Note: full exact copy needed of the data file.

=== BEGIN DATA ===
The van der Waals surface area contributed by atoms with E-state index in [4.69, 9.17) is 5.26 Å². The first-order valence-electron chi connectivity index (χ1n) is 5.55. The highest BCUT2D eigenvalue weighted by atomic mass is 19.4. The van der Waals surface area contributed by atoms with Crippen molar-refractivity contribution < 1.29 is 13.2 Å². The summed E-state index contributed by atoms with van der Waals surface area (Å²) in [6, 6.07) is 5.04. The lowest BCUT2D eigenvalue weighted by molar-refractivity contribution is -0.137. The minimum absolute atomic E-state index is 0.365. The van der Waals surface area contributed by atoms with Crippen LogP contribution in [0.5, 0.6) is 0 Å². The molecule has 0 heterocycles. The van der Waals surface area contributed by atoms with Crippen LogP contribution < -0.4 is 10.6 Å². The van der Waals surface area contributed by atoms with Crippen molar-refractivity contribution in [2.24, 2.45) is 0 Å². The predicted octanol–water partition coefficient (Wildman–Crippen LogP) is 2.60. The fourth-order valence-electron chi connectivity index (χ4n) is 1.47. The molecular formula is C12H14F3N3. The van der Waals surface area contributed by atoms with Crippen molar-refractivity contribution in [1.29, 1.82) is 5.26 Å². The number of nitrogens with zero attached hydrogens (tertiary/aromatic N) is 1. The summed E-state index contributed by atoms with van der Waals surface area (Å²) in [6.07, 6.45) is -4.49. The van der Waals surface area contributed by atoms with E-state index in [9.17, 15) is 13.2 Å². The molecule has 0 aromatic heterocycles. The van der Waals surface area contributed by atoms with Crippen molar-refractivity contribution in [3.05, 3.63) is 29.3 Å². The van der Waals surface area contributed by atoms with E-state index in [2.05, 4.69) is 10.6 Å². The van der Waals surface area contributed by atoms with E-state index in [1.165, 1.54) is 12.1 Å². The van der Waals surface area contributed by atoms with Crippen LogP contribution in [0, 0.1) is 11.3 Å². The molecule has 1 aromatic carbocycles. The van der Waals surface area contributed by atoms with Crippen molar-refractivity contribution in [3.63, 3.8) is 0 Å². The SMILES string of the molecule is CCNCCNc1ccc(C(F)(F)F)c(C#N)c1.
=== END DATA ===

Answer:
The van der Waals surface area contributed by atoms with E-state index in [4.69, 9.17) is 5.26 Å². The first-order valence-electron chi connectivity index (χ1n) is 5.55. The highest BCUT2D eigenvalue weighted by atomic mass is 19.4. The van der Waals surface area contributed by atoms with Crippen molar-refractivity contribution < 1.29 is 13.2 Å². The summed E-state index contributed by atoms with van der Waals surface area (Å²) in [6, 6.07) is 5.04. The lowest BCUT2D eigenvalue weighted by molar-refractivity contribution is -0.137. The minimum absolute atomic E-state index is 0.365. The van der Waals surface area contributed by atoms with Crippen LogP contribution in [0.5, 0.6) is 0 Å². The molecule has 0 heterocycles. The van der Waals surface area contributed by atoms with Crippen LogP contribution < -0.4 is 10.6 Å². The van der Waals surface area contributed by atoms with Crippen molar-refractivity contribution in [2.24, 2.45) is 0 Å². The predicted octanol–water partition coefficient (Wildman–Crippen LogP) is 2.60. The fourth-order valence-electron chi connectivity index (χ4n) is 1.47. The molecular formula is C12H14F3N3. The van der Waals surface area contributed by atoms with Crippen molar-refractivity contribution in [1.29, 1.82) is 5.26 Å². The number of nitrogens with zero attached hydrogens (tertiary/aromatic N) is 1. The summed E-state index contributed by atoms with van der Waals surface area (Å²) in [6.07, 6.45) is -4.49. The van der Waals surface area contributed by atoms with E-state index in [9.17, 15) is 13.2 Å². The molecule has 0 aromatic heterocycles. The van der Waals surface area contributed by atoms with Crippen molar-refractivity contribution in [3.05, 3.63) is 29.3 Å². The van der Waals surface area contributed by atoms with E-state index in [2.05, 4.69) is 10.6 Å². The van der Waals surface area contributed by atoms with E-state index in [1.165, 1.54) is 12.1 Å². The van der Waals surface area contributed by atoms with Crippen LogP contribution in [0, 0.1) is 11.3 Å². The molecule has 1 aromatic carbocycles. The van der Waals surface area contributed by atoms with Crippen molar-refractivity contribution in [3.63, 3.8) is 0 Å². The SMILES string of the molecule is CCNCCNc1ccc(C(F)(F)F)c(C#N)c1.